Welcome. Autism, Cerebral Palsy, Intellectual Disability, Spina Bifida, and Prader-Willi Syndrome
Chapter 393 Fla. Statutes, allows parents to become a legal guardian advocate for their child with a developmental disability, once the child reaches adulthood. This procedure is simpler than the standard guardian procedure, in that a three person expert panel is not required. Disability is determined by a form signed by the child’s physician. Developmental disability as defined in the statute applies to children who have autism, cerebral palsy, intellectual disability, spina bifida, or Prader-Willi Syndrome.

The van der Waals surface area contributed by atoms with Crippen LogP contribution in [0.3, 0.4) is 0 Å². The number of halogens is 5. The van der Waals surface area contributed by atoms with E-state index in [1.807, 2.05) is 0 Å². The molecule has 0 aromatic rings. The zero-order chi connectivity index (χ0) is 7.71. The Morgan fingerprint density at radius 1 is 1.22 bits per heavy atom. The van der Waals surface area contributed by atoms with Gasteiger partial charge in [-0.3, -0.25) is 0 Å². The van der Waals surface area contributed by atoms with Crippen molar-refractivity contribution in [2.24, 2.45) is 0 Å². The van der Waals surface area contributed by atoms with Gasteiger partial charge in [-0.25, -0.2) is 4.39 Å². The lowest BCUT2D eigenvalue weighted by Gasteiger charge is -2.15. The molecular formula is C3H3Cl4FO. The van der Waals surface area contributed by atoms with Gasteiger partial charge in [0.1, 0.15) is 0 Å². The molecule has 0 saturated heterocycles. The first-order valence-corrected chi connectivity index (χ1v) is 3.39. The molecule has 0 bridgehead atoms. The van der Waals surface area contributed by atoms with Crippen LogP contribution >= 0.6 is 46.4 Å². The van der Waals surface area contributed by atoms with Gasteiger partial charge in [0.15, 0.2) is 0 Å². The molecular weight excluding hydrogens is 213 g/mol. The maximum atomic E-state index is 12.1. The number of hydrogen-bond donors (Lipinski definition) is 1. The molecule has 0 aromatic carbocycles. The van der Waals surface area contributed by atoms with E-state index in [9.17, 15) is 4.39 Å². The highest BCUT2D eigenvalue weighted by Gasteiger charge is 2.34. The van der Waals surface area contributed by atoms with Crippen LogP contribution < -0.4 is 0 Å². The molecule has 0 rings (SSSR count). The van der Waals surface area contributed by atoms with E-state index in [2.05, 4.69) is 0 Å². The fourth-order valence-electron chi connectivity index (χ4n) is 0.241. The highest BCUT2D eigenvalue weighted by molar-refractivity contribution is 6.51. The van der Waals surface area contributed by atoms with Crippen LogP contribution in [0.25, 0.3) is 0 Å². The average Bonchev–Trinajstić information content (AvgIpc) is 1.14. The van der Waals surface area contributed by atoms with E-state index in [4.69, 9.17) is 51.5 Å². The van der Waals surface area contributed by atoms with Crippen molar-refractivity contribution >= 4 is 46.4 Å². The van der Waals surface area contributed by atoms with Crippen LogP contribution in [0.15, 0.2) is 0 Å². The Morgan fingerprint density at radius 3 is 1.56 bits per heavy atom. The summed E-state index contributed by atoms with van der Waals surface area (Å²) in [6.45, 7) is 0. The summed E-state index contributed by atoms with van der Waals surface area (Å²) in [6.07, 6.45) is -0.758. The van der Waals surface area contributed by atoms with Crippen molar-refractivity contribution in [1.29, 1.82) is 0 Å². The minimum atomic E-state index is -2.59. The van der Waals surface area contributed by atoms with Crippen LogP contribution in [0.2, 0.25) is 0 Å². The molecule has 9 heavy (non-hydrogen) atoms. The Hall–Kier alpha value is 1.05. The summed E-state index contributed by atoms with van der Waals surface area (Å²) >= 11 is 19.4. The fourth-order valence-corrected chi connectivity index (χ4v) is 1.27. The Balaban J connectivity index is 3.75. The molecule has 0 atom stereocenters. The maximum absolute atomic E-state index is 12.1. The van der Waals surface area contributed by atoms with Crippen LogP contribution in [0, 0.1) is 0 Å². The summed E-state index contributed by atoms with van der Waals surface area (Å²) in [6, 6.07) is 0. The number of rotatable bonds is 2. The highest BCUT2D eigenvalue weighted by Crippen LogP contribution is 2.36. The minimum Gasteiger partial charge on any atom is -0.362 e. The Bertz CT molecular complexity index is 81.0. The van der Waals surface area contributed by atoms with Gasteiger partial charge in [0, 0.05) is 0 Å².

Most importantly, it is geared to the child’s individual strengths and weaknesses. It fosters independence, at the same time as offering protection. In such a proceeding, a guardian advocate, can assist in making decisions about contracting, managing money, deciding the living environment, making medical decisions and other important legal matters. It means that a parent doesn’t lose all control of safety parameters, just because the child has reached the age of eighteen.
It assures that as the child develops and matures beyond age eighteen, there is flexibility and a safety net in place for legal protection, while still allowing for optimal independence.